This weekend was a quiet mess here in the Roost. I wasn’t around very much, and the posts I tried to schedule didn’t see the light of day. Good times. That means we have two hockey games to talk about. Let’s go with some bullet points and try making some coherent points all at once:
- Don Cherry made this point and I agreed with him: the officiating has been great the first two games. Anyone who has watched the NBA Playoffs this year knows what over-anxious officiating can do to a game. So far the refs have let the players dictate the pace of the games, and it has made for better hockey. Overall I think it hurts the Penguins, who were certainly hoping for power play chances to offset Detroit’s excellent 5 on 5 play.
- Television timeouts are something very, very underrated by most hockey fans. The stoppages after the 14, 10, and 6 minute mark of every regulation period (barring icing and penalties, mind you) become part of the rhythm of a game.
What happened during Sunday’s third period was really interesting: there were no commercial breaks for over ten minutes. Shift after shift, minute after minute, there was no time for the Penguins to really organize much of anything.
You would think that constant hockey would benefit them, but think about the difference in play when there are no stoppages. There are no offensive zone faceoffs, no chance to catch Detroit or execute a set play. Most importantly, the players you are double-shifting (Crosby, Malkin) aren’t getting any extra rest, making them even less effective. For such an extended period of hockey, not much was actually happening. If I’m a Red Wings fan, that’s exactly what I’m hoping for with a two-goal lead.
- I think the first two games have shown a few chinks in the Dan Bylsma armor. It’s tough to criticize his timeout usage in both games, but the final minutes of each were a mess for Pittsburgh. Obviously they needed two goals, which was unlikely to begin with, but they certainly didn’t generate much of anything.
Going back to the double-shifting of Malkin and Crosby, I think it’s a huge mistake. I think if there is anything the post season has taught us recently it is that a successful team absolutely needs a traditional fourth line. Detroit certianly has one, and in my opinion they’ve absolutely crushed the Penguins with it over the weekend.
This isn’t just about scoring goals, this is outworking, out hustling, and out smarting the Penguins. Even off the scoresheet the fourth line has been the difference in this series: the Penguins just can’t match them. Crosby and Malkin have been there and played well, but pure star power doesn’t win championships.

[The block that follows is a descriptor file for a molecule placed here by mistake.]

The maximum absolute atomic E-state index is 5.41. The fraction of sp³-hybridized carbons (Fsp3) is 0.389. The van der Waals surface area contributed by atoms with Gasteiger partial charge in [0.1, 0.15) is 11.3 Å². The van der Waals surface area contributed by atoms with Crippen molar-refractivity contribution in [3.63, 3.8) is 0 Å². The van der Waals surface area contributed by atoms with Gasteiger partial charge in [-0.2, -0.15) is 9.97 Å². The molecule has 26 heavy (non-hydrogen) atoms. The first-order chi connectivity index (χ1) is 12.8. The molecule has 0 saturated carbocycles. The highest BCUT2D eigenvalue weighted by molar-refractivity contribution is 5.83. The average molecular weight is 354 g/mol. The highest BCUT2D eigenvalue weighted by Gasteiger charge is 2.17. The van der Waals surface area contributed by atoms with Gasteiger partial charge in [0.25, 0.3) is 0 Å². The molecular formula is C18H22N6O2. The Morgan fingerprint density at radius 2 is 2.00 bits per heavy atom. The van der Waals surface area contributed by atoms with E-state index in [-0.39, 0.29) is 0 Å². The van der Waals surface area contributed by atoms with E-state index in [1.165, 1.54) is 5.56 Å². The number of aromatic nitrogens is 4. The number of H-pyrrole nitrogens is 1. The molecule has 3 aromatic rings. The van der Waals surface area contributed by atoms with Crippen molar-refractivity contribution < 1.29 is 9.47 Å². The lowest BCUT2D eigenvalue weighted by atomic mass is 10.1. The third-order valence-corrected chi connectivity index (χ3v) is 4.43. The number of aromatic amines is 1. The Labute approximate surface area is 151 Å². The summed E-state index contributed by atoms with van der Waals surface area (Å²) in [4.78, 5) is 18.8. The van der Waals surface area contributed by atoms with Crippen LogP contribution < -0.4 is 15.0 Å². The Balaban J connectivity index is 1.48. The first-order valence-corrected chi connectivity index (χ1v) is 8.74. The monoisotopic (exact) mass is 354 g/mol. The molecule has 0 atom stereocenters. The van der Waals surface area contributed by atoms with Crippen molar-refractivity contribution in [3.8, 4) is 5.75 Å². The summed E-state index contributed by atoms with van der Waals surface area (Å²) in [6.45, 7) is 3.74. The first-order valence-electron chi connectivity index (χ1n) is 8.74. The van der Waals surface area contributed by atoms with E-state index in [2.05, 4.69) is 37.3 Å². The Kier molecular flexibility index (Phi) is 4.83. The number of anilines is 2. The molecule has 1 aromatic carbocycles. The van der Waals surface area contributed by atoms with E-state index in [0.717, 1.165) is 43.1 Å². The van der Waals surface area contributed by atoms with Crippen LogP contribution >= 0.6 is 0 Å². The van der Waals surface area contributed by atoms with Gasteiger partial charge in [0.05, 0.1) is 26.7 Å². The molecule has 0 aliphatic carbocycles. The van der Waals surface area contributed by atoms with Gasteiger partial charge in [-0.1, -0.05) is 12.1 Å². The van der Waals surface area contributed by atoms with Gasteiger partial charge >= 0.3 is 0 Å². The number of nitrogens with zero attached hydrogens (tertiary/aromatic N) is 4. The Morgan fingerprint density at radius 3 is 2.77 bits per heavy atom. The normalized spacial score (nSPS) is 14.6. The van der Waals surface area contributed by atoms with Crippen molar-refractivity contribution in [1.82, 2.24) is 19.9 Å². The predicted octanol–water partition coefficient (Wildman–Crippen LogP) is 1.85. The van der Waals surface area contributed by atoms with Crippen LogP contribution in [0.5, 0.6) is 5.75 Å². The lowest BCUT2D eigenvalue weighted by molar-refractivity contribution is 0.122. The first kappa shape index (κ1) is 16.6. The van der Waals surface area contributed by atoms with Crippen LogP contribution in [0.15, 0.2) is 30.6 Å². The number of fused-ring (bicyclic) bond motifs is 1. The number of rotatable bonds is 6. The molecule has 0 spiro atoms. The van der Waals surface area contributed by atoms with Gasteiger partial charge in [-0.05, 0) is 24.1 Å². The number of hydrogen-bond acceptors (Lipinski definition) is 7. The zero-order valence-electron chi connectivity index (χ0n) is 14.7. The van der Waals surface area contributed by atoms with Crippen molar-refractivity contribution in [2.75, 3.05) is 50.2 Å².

Think about what putting a superstar on a fourth line does. What does that line’s philosophy become? Do they continue to play their game, hit, and grind? Can 2/3 of a line do that while Sidney Crosby plays his game, or does he grind with you?
Simply put, it’s a conflict of styles. Suddenly guys like Adams and Cooke are supposed to be making passes to spring Crosby? And what happens when that line is stuck in their own end? If there’s one thing the Penguins don’t want it’s Malkin playing defense a large portion of his 20+ minutes on ice, but there he was caught out on an icing for Ericsson’s goal, and looking silly in front for Filppula’s.
The strategy was used much less in Game Two than it was on Saturday, but it’s still something that is confusing at best. I’m really not sure what Bylsma is trying to do in this series, but I know it’s not working. The Penguins have looked distracted for a large part of both games, and I think a lot of that is on the coaching staff.
- How bad has Hal Gil looked in this series? Gil has been old, slow, and downright tired so far. I thought that was what Detroit was supposed to look like after back to back games?
- Personally I love the back to back concept for playoff games, but both teams looked exhausted during the third period. I think what determines if this happens again will be ratings.
- Speaking of ratings, how much of a buzzkill is the fact that Games 3 & 4 are on Versus? This series may not make it back to NBC the way things are going.
- If you need a username for anything sometime soon, I’d recommend The Abdelkader to just about anyone. In fact, don’t use it. I saw it first.
- Plenty of people are giving the league a hard time for cutting Malkin some slack, but I’d consider it a lesson learned. I’m kidding, of course, but I find it difficult to blame the league for not enforcing a rule most hockey fans hate in the first place.
- Despite my reversal of rooting interests, it’s nice to know that Osgood is still a hell of a diver.